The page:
“When I’m writing, I find a dancer that I’m feeling inspired by, and I loop clips of them without sound. I’ll just watch it and compose to it. There’s one dancer in particular that I’m really inspired by right now. His name is Charles Roy Jr and he’s one of my favourite dancers. We’re actually collaborating together, we did a video called ‘Becoming Ferromagnetic’. I think that dance has an ability to communicate things that no other language can. It feels very complimentary to what music is trying to communicate.

“I have a deep love of body movement, but the way that I go about it is by trying to understand the nervous system and the electrical system. For me right now that’s manifesting through becoming a hand balancer and a contortionist. More recently I’ve been getting into breakdancing.”

“When I was young I became really interested in yoga and understanding the electricities of the body, and the nervous system in particular. There’s a whole science of the Hatha Yoga Pradipika, which is understanding how to control your nadis and your electrical system. There are little trigger points on your body that will send electricity in surges. To do it you have to temper your body, the way that you would pouring hot water into glass. Yoga shows all these amazing things that the body can do.”

Zimbabwean Mbira Music 

“I don’t listen to music when I’m working on music. I do have a practice of listening to overtones series, which is the basis of tonal music. I listen to my own overtones series, because each person has their own internal resonating frequency, and I also listen to synthesised ones. That’s the thing I always go back to and find the most inspiration from.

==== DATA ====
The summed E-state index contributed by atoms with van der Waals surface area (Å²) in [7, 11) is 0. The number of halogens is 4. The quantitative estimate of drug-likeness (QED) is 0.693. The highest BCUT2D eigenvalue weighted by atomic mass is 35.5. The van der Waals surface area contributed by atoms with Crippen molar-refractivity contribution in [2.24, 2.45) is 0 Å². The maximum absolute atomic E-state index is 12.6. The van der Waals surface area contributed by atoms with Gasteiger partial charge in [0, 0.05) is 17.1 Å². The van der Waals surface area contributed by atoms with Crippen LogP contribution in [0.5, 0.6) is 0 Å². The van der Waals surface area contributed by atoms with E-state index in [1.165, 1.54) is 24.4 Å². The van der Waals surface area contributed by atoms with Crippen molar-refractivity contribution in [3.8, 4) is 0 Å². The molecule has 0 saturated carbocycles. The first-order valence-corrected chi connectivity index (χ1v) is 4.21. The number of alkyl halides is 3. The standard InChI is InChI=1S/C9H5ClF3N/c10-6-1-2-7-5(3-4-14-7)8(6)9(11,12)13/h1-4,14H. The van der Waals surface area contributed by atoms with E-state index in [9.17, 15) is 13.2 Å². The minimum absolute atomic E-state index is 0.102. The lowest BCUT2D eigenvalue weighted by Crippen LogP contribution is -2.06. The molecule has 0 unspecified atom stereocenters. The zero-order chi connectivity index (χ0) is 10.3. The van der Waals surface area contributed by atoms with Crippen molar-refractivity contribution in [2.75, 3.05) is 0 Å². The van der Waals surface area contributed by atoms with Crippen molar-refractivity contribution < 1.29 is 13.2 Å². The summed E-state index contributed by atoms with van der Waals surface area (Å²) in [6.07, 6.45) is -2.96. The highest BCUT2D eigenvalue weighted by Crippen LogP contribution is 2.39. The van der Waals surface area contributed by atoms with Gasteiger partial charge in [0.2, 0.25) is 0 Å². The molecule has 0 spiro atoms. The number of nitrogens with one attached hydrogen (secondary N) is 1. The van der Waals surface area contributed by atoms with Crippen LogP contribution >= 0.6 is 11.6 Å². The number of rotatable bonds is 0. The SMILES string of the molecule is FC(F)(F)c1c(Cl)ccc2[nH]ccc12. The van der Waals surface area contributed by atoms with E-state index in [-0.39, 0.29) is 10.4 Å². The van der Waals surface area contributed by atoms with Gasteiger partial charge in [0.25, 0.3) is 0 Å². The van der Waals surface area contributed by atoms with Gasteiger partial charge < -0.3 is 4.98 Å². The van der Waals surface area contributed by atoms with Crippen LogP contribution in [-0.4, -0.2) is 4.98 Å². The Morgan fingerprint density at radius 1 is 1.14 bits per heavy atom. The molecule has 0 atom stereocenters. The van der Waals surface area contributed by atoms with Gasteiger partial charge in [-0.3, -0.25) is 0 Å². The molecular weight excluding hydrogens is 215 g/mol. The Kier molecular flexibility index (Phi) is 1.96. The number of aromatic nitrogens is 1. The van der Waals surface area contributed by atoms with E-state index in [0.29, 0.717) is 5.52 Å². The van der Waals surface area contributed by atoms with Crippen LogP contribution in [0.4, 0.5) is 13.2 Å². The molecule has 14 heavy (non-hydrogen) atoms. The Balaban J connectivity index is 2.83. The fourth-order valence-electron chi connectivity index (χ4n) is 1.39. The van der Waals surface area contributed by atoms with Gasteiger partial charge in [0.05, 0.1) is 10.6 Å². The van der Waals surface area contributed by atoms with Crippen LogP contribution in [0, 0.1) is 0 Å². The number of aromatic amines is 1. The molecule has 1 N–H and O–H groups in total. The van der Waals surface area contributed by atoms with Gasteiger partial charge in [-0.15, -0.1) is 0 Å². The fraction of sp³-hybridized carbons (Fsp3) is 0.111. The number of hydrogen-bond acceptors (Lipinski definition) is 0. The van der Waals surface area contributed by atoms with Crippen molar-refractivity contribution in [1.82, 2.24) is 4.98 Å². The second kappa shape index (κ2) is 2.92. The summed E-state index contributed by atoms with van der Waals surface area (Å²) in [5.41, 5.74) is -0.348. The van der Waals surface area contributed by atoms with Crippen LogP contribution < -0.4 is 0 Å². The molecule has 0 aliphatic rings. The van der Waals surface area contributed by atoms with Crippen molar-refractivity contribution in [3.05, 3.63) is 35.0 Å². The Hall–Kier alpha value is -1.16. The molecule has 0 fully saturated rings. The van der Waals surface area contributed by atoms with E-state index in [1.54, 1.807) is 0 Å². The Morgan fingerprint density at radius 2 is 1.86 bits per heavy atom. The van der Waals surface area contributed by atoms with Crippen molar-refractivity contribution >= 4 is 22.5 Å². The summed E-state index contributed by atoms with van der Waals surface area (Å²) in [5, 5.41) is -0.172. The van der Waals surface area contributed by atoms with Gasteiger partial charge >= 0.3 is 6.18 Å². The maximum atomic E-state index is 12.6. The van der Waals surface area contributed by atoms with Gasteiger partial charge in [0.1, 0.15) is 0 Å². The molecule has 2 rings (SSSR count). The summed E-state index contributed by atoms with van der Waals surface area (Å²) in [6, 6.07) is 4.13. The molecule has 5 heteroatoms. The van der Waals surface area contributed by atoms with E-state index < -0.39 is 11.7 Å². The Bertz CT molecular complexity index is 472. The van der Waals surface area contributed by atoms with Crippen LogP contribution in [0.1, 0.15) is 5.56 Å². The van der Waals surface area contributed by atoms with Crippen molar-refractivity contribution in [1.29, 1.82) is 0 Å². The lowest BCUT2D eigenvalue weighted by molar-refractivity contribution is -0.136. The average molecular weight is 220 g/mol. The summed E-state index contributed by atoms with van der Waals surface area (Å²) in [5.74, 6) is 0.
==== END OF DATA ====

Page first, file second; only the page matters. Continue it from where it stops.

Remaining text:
“I like to listen to Mbira music a lot. It’s from Zimbabwe. It’s really beautiful but it can be challenging at first for people to listen to. It has these buzzers on the instruments, which can be irritating, and the intention of that is to turn off the right side of your brain. Once the right side of the brain turns off you stop hearing the buzzing and you just hear the music. It’s hard to find it on any streaming service, but there’s a website called mbira.org that has hundreds of recordings. It’s a non-profit that supports Zimbabwean musicians.” 

Undercurrents

“All of my influences have a common denominator, which is actually what my new album is about. It’s kind of a summary of up to this point in my life, my deepest influence and inspiration, which is electricity. And learning to listen to electricity, and learning to collaborate with electricity. From there, there’s lots of different avenues that I’ve studied that have taught me different aspects of electricity. I’ll probably continue with this thread forever.”

‘The Mosaic Of Transformation’ is out on Ghostly International

0 Shares:
Leave a Reply

Your email address will not be published. Required fields are marked *

You May Also Like
Read More

Polypores

Deep, dark woods, LEGO and ‘The War Of The Worlds’. Modular synth maestro Stephen James Buckley, aka Polypores, reveals just a few of the influences that make him tick
Read More

John Grant

The US-born, Iceland-dwelling John Grant takes us on a journey through a few of the influences that have shaped his idiosyncratic world view